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Tap Dancing AmericaA Cultural History$
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Constance Valis Hill

Print publication date: 2009

Print ISBN-13: 9780195390827

Published to Oxford Scholarship Online: February 2010

DOI: 10.1093/acprof:oso/9780195390827.001.0001

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Noise and Funk

Noise and Funk

(Nineties)

Chapter:
(p.291) 11 Noise and Funk
Source:
Tap Dancing America
Author(s):

Constance Valis Hill

Publisher:
Oxford University Press
DOI:10.1093/acprof:oso/9780195390827.003.0011

This chapter begins with a tap challenge between Colin Dunn and Savion Glover on the 39th Annual Grammy Awards and the percussive dance traditions—Irish step dancing and African American rhythm tap—to which each belonged. While the Afro-Irish challenge came from an old tradition, the 1990s burst with the “new”: new sounds from the recycling of old steps, layering of sound, young talent, and choreography. The decade saw a rise in tap festivals and jams. A new breed of “hitters” was led by superstar Glover; Gregory Hines; and veteran hoofers. Bring in ’Da Noise, Bring in ’Da Funk inspired hundreds of young dancers to don thick-soled tap shoes and hit the streets. Disciples of Glover’s hard-hitting style, who would stake independent careers to move tap forward, would include Ayodele Casel, Dormeshia Sumbry Edwards, Jason Samuels Smith, Omar Edwards, and Baakari Wilder.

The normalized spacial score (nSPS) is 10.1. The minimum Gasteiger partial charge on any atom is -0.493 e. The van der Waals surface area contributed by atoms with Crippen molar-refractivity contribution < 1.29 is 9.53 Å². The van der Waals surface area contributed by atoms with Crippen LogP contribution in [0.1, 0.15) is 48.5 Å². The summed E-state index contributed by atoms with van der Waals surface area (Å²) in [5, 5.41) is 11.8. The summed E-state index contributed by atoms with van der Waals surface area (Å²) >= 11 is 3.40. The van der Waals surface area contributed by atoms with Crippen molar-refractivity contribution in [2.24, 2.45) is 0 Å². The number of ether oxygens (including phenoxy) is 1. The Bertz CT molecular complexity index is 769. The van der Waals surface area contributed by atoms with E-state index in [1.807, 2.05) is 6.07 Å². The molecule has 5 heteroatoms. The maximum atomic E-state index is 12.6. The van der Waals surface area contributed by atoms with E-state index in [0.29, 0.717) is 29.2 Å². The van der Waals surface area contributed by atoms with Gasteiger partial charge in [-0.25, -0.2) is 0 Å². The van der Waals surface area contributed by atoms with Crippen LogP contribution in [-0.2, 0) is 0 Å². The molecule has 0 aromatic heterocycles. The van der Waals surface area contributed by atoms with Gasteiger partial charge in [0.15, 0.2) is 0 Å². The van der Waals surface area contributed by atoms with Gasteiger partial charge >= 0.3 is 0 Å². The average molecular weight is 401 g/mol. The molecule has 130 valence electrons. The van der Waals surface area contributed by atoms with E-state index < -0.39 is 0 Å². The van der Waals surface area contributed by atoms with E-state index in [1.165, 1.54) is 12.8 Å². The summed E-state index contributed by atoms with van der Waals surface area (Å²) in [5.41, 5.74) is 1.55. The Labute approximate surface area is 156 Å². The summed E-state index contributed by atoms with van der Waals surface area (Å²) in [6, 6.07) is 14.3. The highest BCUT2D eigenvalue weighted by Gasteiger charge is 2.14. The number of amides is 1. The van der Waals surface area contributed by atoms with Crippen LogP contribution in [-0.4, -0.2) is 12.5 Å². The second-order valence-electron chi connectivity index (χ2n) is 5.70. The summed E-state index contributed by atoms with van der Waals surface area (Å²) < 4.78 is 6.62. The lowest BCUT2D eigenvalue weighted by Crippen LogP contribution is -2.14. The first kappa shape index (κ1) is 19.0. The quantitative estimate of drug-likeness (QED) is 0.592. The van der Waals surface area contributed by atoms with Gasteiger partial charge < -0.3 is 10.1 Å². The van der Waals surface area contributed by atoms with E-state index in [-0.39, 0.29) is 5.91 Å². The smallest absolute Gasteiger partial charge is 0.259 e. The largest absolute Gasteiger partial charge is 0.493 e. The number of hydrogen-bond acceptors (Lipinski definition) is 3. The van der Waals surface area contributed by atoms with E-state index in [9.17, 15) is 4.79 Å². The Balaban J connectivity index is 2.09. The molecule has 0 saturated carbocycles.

Keywords:   tap challenge, Afro-Irish, choreography, tap festivals, Gregory Hines, Savion Glover, Dormeshia Sumbry Edwards, Omar Edwards, Baakari Wilder

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